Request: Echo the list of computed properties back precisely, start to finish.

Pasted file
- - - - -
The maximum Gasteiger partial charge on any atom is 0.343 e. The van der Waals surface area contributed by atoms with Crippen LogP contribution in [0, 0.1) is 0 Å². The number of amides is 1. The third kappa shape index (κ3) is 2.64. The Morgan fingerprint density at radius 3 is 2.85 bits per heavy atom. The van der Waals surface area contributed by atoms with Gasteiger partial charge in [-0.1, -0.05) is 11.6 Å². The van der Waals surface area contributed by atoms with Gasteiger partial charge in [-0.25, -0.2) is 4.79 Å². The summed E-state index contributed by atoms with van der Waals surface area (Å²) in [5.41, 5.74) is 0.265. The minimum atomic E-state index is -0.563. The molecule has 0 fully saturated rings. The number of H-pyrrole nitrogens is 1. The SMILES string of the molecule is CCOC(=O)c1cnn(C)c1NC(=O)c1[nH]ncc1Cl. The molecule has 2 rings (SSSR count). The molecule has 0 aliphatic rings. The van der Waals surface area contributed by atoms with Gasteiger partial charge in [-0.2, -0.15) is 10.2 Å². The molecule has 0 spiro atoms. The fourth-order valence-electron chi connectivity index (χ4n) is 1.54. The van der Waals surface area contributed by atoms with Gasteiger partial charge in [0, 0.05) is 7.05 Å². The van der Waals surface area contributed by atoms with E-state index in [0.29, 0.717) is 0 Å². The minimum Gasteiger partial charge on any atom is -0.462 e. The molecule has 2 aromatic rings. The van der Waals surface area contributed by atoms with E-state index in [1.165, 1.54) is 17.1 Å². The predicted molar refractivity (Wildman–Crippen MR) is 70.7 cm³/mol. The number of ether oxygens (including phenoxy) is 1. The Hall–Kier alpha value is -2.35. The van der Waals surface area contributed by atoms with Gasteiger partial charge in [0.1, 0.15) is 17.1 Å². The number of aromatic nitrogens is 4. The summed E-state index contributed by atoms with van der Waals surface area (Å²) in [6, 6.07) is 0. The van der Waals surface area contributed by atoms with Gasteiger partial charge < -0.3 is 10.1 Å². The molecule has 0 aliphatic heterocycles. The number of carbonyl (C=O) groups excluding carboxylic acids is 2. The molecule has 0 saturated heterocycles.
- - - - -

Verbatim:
The maximum Gasteiger partial charge on any atom is 0.343 e. The van der Waals surface area contributed by atoms with Crippen LogP contribution in [0, 0.1) is 0 Å². The number of amides is 1. The third kappa shape index (κ3) is 2.64. The Morgan fingerprint density at radius 3 is 2.85 bits per heavy atom. The van der Waals surface area contributed by atoms with Gasteiger partial charge in [-0.1, -0.05) is 11.6 Å². The van der Waals surface area contributed by atoms with Gasteiger partial charge in [-0.25, -0.2) is 4.79 Å². The summed E-state index contributed by atoms with van der Waals surface area (Å²) in [5.41, 5.74) is 0.265. The minimum atomic E-state index is -0.563. The molecule has 0 fully saturated rings. The number of H-pyrrole nitrogens is 1. The SMILES string of the molecule is CCOC(=O)c1cnn(C)c1NC(=O)c1[nH]ncc1Cl. The molecule has 2 rings (SSSR count). The molecule has 0 aliphatic rings. The van der Waals surface area contributed by atoms with Gasteiger partial charge in [-0.2, -0.15) is 10.2 Å². The molecule has 0 spiro atoms. The fourth-order valence-electron chi connectivity index (χ4n) is 1.54. The van der Waals surface area contributed by atoms with Gasteiger partial charge in [0, 0.05) is 7.05 Å². The van der Waals surface area contributed by atoms with E-state index in [0.29, 0.717) is 0 Å². The minimum Gasteiger partial charge on any atom is -0.462 e. The molecule has 2 aromatic rings. The van der Waals surface area contributed by atoms with E-state index in [1.165, 1.54) is 17.1 Å². The predicted molar refractivity (Wildman–Crippen MR) is 70.7 cm³/mol. The number of ether oxygens (including phenoxy) is 1. The Hall–Kier alpha value is -2.35. The van der Waals surface area contributed by atoms with Gasteiger partial charge in [0.1, 0.15) is 17.1 Å². The number of aromatic nitrogens is 4. The summed E-state index contributed by atoms with van der Waals surface area (Å²) in [6, 6.07) is 0. The van der Waals surface area contributed by atoms with Gasteiger partial charge < -0.3 is 10.1 Å². The molecule has 0 aliphatic heterocycles. The number of carbonyl (C=O) groups excluding carboxylic acids is 2. The molecule has 0 saturated heterocycles.